Boys & Literacy


LITERACY MATTERS…One in seven American adults (approximately 32 million) has such low literacy skills that it is challenging to understand the side effects of medication as listed on a pill bottle.

Literacy matters. Reading, writing, and speaking intersect with everything in life: character development, emotional intelligence, and physical fitness. Reading is essential for successful brain development in children, and stories help build character and emotional development. There are few career areas in which literacy skills—reading, writing, critical thinking, articulation of positions in words, and even anecdotal storytelling—are not essential for success.

In 2013, BSA asked Michael Gurian to help them focus on literacy, and the result of this continuing work is the Boy Scouts of America LITERACY MATTERS campaign. Their mission to help boys be “Prepared. For Life.®” is directly correlated with the need for literacy in America and precisely why the BSA incorporates literacy skills into so much of its program.

While inadequate literacy skills are an issue for all human beings, boys in school and life need a particular focus on literacy in the same way we must focus some of our STEM trainings specifically on the most effective practices for teaching STEM subjects with girls. Diminished male literacy begins early—boys’ reading/writing skills are approximately one to one and a half years behind girls’. Throughout the United States and the industrial world, boys are behind girls in literacy testing and grades. The boys’ “literacy gap” in the U.S., as revealed by standardized testing, is two to three times larger than the girls’ gap in math/science. That is how significant this gap has become.

Michael and our GI team are proud to join with BSA in helping solve the literacy gap.

Read Michael’s interview in Scouting Magazine HERE.

Wondering about your boy’s reading skills? Access a quick Literacy Survey HERE.

About Boys and Literacy

  • Boys don’t comprehend fiction as well as girls.Boys tend to have much less interest in leisure reading than girls.

  • Boys are more inclined to read information (non-fiction) books.

  • Boys are more inclined to read magazines, newspapers, comic books, and graphic novels.

  • Boys tend to think they are bad at reading.

  • If reading is perceived as “for girls” boys will go to great lengths to avoid it.

  • 39% of boys said reading was boring and not fun

3 Tips for Promoting Literacy Among African-American Boys

1. Ban Together – Form small ‘Mom’s groups’ by which to support one another, not only in shared parenting, but also in reading and literacy development. A group like ‘Mocha Moms’ can provide easy easy to get started. Part of your group’s advocacy can focus on having more books available in churches, community centers, and schools.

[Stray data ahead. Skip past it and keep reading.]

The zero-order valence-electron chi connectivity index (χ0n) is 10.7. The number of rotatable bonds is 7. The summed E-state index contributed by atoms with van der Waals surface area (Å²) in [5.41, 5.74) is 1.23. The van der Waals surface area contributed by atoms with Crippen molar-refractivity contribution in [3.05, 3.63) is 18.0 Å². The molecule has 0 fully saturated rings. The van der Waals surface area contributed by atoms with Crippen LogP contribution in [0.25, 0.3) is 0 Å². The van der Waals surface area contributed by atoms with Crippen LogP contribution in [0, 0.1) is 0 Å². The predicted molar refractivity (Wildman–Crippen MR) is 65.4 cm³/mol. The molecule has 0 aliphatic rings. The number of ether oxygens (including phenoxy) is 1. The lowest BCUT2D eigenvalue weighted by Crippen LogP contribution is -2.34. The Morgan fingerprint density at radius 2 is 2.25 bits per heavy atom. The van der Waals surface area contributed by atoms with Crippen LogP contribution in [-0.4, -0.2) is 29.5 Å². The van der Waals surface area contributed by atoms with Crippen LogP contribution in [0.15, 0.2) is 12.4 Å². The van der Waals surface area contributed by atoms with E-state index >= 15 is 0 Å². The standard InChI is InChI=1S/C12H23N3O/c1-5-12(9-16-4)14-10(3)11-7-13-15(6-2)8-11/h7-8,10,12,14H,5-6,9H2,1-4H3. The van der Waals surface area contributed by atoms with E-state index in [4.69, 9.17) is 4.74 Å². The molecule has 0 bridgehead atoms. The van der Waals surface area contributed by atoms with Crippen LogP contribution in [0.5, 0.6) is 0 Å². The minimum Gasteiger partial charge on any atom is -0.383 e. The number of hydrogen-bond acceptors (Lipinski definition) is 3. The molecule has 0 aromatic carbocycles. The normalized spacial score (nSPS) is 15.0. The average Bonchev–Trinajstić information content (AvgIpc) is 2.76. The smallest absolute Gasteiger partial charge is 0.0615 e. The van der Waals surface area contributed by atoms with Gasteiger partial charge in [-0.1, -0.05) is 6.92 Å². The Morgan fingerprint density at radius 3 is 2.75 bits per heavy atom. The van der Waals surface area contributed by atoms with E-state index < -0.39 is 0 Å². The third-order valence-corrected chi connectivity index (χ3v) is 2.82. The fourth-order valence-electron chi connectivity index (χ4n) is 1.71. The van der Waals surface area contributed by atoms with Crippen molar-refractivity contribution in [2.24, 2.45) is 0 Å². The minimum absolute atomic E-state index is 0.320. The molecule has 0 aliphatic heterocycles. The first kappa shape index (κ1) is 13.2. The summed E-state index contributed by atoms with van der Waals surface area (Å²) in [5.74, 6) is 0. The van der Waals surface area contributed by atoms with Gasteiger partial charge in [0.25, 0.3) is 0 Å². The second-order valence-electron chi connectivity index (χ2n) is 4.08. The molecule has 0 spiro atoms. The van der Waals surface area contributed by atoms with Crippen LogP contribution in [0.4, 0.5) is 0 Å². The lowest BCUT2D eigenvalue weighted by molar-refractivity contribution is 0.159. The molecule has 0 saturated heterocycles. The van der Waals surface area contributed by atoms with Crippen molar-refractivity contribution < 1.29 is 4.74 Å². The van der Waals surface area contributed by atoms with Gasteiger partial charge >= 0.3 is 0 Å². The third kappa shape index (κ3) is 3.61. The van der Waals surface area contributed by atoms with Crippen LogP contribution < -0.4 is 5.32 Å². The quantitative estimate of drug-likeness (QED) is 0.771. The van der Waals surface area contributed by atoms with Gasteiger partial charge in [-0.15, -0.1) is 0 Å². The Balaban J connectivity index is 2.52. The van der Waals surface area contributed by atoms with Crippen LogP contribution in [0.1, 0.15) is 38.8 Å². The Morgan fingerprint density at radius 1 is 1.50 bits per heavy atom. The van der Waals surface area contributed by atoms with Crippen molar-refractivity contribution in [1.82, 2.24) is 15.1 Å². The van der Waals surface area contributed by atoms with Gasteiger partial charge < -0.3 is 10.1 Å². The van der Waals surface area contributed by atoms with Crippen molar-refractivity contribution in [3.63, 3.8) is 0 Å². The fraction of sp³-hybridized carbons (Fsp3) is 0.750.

2. Men, Men, Men – Dads, older boys, and elders are crucial to increasing literacy. Switch some of the reading/literacy work from mom to dad or other male role models.
3. Focus on Black Identity – Help your son find books and articles that are about black male identity – books like Barack Obama’s Dreams of My FatherRoots by Alex Haley. If needed, help your son read abridged versions of these books.

3 Tips for Promoting Literacy Among Latino and Hispanic Boys

1. Teach Both Languages – If you are a bilingual family, teach your son both languages from birth. The more he learns in any language the more literate he is likely to be in both languages, since any language learning increases the use of verbal centers in the brain.
2. Use Oral Traditions and Storytelling – Connect reading to oral traditions like singing and storytelling. Have your young son make up rhymes and rap-type poems as you and he talk and banter.
3. Ask Questions – Everywhere you go, engage your son verbally. Ask questions and wait for the answers. In the middle of a DVD, stop the action and ask your son questions about what is happening and what he thinks will happen next.

3 Tips for Promoting Literacy Among New Immigrant Boys

1. Keep High Expectations – High expectations of English language learning are crucial. If your son is having problems, sit with him and learn with him, and ask for help from others.
2. Use Subtitles – Watch movies with your son and have him read the subtitles aloud. Pause at various places to have him explain what the subtitles mean in English. If the movie is from a book, read the book with him.
3. Write in English every day – Have your son free right in English – without at first correcting grammar and spelling. Fifteen minutes each day will help him make progress!

Contact the Gurian Institute at for information on how a professional development plan can be designed to meet the needs of your organization and the families you serve.

Boys & Literacy - GURIAN INSTITUTE